• 14. Expectancy Relationships <ul><li>The theory focuses on three relationships: </li></ul><ul><ul><li>Effort-performance relationship </li></ul></ul><ul><ul><ul><li>The perceived probability that exerting a given amount of effort will lead to performance. </li></ul></ul></ul><ul><ul><li>Performance-reward relationship </li></ul></ul><ul><ul><ul><li>The degree to which the individual believes that performing at a particular level will lead to a desired outcome. </li></ul></ul></ul><ul><ul><li>Rewards-personal goals relationship </li></ul></ul><ul><ul><ul><li>The degree to which organizational rewards satisfy an individual’s personal goals or needs and and are attractive to the individual. </li></ul></ul></ul>
  • 15. Maximizing Motivation Under Expectancy <ul><li>If I give maximum effort, will I be able to accomplish the task expected of me? </li></ul><ul><li>If I give maximum effort, will it be recognized by my manager and/or in my performance appraisal? </li></ul><ul><li>If I receive a good performance appraisal, will it lead to organizational rewards? </li></ul><ul><li>If I’m rewarded, are the rewards ones that I find personally attractive? </li></ul>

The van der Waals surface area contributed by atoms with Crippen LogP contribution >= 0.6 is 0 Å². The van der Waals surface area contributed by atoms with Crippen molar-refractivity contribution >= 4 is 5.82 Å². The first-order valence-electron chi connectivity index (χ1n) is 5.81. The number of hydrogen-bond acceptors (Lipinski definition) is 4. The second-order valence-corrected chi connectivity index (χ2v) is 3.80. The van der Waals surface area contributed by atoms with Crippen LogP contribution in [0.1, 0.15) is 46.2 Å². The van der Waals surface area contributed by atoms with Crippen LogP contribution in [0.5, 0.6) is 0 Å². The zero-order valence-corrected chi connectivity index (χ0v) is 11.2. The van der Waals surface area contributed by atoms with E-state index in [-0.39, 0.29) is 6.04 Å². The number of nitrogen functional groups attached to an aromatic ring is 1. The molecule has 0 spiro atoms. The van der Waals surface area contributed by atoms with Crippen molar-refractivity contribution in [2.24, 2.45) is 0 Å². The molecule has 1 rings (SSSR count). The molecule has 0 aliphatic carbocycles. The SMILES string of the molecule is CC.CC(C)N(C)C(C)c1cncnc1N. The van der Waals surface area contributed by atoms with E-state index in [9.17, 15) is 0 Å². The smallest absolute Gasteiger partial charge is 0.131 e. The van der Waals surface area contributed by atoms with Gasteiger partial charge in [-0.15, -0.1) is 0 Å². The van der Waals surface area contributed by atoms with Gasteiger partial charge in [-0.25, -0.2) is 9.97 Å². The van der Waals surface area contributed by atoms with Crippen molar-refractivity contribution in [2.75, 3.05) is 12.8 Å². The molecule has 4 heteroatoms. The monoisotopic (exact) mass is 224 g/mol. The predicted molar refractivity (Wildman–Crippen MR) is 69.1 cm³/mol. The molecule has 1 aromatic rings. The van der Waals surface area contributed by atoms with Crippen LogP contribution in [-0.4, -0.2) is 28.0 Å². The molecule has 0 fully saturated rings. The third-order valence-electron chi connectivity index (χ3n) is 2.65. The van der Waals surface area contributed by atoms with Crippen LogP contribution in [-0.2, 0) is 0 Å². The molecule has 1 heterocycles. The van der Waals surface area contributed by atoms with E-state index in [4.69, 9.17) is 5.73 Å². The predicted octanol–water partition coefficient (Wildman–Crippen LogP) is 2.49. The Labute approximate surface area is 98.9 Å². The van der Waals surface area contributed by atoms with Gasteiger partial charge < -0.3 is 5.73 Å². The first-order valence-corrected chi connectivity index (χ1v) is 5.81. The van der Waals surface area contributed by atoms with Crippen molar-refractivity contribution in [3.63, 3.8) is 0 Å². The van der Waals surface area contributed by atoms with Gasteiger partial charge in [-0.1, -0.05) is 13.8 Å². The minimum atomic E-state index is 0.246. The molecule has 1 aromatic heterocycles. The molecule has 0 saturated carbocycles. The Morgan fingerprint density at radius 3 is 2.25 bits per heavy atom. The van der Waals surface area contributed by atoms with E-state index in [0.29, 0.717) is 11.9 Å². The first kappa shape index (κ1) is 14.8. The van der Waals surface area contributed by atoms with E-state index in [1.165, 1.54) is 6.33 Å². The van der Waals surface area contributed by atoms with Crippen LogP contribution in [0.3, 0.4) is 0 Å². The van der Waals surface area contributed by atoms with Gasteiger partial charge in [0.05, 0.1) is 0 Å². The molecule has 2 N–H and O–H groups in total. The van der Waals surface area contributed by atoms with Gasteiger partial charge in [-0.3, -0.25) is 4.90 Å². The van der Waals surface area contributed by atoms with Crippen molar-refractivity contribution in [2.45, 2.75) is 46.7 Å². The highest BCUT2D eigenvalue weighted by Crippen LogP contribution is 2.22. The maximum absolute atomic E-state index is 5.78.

• 16. Goal-Setting Theory <ul><li>The theory that specific and difficult goals lead to higher performance. </li></ul><ul><ul><li>Goals tell an employee what needs to be done and how much effort will need to be expended. </li></ul></ul><ul><ul><li>Specific goals increase performance; difficult goals, when accepted, result in higher performance than do easy goals; and feedback leads to higher performance than does nonfeedback. </li></ul></ul><ul><ul><li>Specific hard goals produce a higher level of output than does the generalized goal of “do your best.” </li></ul></ul><ul><ul><ul><li>The specificity of the goal itself acts as an internal stimulus. </li></ul></ul></ul>
  • 17. Management by Objectives <ul><li>A program that encompasses </li></ul><ul><ul><li>Specific goals </li></ul></ul><ul><ul><li>Participative decision-making </li></ul></ul><ul><ul><li>Explicit time period </li></ul></ul><ul><ul><li>Performance feedback </li></ul></ul>